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Defending Preference Actions: Understanding Your Rights as a Creditor




by:
Lacey E. Rochester
Liskow & Lewis A Professional Law Corporation - New Orleans Office

 
July 21, 2014

Previously published on July 14, 2014

There is nothing more frustrating to a creditor than finally getting paid for goods or services, only to have a customer file for bankruptcy protection and, as a result, ending up on the receiving end of a bankruptcy preference action.

In an instant, your right to be compensated for your services or goods seems trampled by a bedrock principle in bankruptcy law—securing equality of treatment of creditors of the debtor. To that end, the Bankruptcy Code allows a debtor in possession or bankruptcy trustee to claw back, or “avoid,” a subset of pre-bankruptcy transfers made by a debtor to creditors within 90 days prior to the commencement of a bankruptcy case. These avoidable transfers are called “preferences” because a debtor is deemed to have preferred one creditor over another. Preferences are disfavored in bankruptcy because they deplete or diminish the estate available for distribution to all creditors when a bankruptcy case is commenced.

The elements of a preference are found in Section 547(b) of the Bankruptcy Code. Generally, a transfer (that is, payment) of money by a debtor is an avoidable preference when made to or for the benefit of the recipient creditor and for or on account of an antecedent debt owed by the debtor to that creditor before such transfer was made. Fortunately, the Bankruptcy Code provides affirmative defenses which may be available to aid an aggrieved creditor in defending against a preference action. In preference scenarios frequently encountered by the oil and gas service industry, two commonly employed creditor strategies involve the “ordinary course” and “new value” defenses.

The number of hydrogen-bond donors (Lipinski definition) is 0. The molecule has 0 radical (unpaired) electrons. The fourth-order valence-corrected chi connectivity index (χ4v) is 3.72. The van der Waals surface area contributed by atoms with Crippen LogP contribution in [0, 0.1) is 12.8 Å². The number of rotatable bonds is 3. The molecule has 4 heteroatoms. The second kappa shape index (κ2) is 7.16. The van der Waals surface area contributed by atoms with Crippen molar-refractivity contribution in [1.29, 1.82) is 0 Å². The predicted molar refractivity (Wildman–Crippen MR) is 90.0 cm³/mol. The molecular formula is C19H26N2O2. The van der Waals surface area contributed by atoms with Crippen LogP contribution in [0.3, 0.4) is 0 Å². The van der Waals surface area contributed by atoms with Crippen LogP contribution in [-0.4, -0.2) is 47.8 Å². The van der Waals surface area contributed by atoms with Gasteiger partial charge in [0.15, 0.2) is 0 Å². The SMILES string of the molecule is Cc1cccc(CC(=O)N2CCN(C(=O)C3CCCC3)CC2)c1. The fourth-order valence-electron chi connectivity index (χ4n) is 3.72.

The ordinary course defense provides that an otherwise avoidable transfer is not subject to avoidance to the extent that such transfer was in payment of a debt that the debtor incurred in the ordinary course of its and the creditor’s business or financial affairs and such transfer was (A) made in the ordinary course of business or financial affairs of the debtor and the creditor, or (B) made according to ordinary business terms. The creditor has the burden to establish that the challenged preference-period transfer falls within the normal pattern of payments by the debtor to the creditor during the pre-preference period. Thus a bankruptcy court must engage in an intense factual analysis of the specific payment terms between the creditor and its customer-turned-debtor to identify any unusual collection activity or actions that provided the creditor with an advantage over other creditors in light of the debtor's deteriorating financial condition.

But the court’s “ordinary course” inquiry does not stop there. Even if the creditor’s payment terms were in fact irregular with this particular customer, the creditor may defeat a preference action if he can establish that the transfers were made according to ordinary business terms as reflected by similar transactions in the relevant industry.

The new value defense allows a creditor to defeat a preference action if the creditor can establish that contemporaneous with or subsequent to receiving the alleged preference payment, the creditor provided the debtor with new assets having a tangible value. Per the Bankruptcy Code, “new value” means money or money's worth in goods, services, new credit, or the creditor’s release to or for the benefit of the debtor of property, including proceeds of such property, in which the creditor previously had a security interest.